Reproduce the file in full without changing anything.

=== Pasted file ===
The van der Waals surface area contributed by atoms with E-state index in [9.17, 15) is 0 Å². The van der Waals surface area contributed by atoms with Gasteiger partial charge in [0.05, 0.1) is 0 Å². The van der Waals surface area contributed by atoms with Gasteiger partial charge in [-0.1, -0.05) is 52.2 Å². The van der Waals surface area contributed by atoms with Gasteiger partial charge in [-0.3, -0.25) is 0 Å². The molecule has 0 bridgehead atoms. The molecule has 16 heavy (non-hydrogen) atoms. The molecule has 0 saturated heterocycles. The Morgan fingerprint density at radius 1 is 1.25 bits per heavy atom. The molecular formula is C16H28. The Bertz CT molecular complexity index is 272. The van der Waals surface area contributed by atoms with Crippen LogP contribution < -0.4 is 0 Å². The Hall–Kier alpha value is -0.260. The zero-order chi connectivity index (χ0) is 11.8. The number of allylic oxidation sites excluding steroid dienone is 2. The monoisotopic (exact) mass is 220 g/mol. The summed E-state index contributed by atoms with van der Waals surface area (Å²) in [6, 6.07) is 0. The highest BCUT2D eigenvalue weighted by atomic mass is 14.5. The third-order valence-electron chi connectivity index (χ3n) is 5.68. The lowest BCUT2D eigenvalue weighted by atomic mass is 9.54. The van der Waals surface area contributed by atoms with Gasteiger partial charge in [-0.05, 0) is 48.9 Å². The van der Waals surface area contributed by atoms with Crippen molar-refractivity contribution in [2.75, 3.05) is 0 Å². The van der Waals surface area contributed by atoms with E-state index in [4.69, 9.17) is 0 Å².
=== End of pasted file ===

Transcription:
The van der Waals surface area contributed by atoms with E-state index in [9.17, 15) is 0 Å². The van der Waals surface area contributed by atoms with Gasteiger partial charge in [0.05, 0.1) is 0 Å². The van der Waals surface area contributed by atoms with Gasteiger partial charge in [-0.1, -0.05) is 52.2 Å². The van der Waals surface area contributed by atoms with Gasteiger partial charge in [-0.3, -0.25) is 0 Å². The molecule has 0 bridgehead atoms. The molecule has 16 heavy (non-hydrogen) atoms. The molecule has 0 saturated heterocycles. The Morgan fingerprint density at radius 1 is 1.25 bits per heavy atom. The molecular formula is C16H28. The Bertz CT molecular complexity index is 272. The van der Waals surface area contributed by atoms with Crippen LogP contribution < -0.4 is 0 Å². The Hall–Kier alpha value is -0.260. The zero-order chi connectivity index (χ0) is 11.8. The number of allylic oxidation sites excluding steroid dienone is 2. The monoisotopic (exact) mass is 220 g/mol. The summed E-state index contributed by atoms with van der Waals surface area (Å²) in [6, 6.07) is 0. The highest BCUT2D eigenvalue weighted by atomic mass is 14.5. The third-order valence-electron chi connectivity index (χ3n) is 5.68. The lowest BCUT2D eigenvalue weighted by atomic mass is 9.54. The van der Waals surface area contributed by atoms with Gasteiger partial charge in [-0.05, 0) is 48.9 Å². The van der Waals surface area contributed by atoms with Crippen molar-refractivity contribution in [2.75, 3.05) is 0 Å². The van der Waals surface area contributed by atoms with E-state index in [4.69, 9.17) is 0 Å².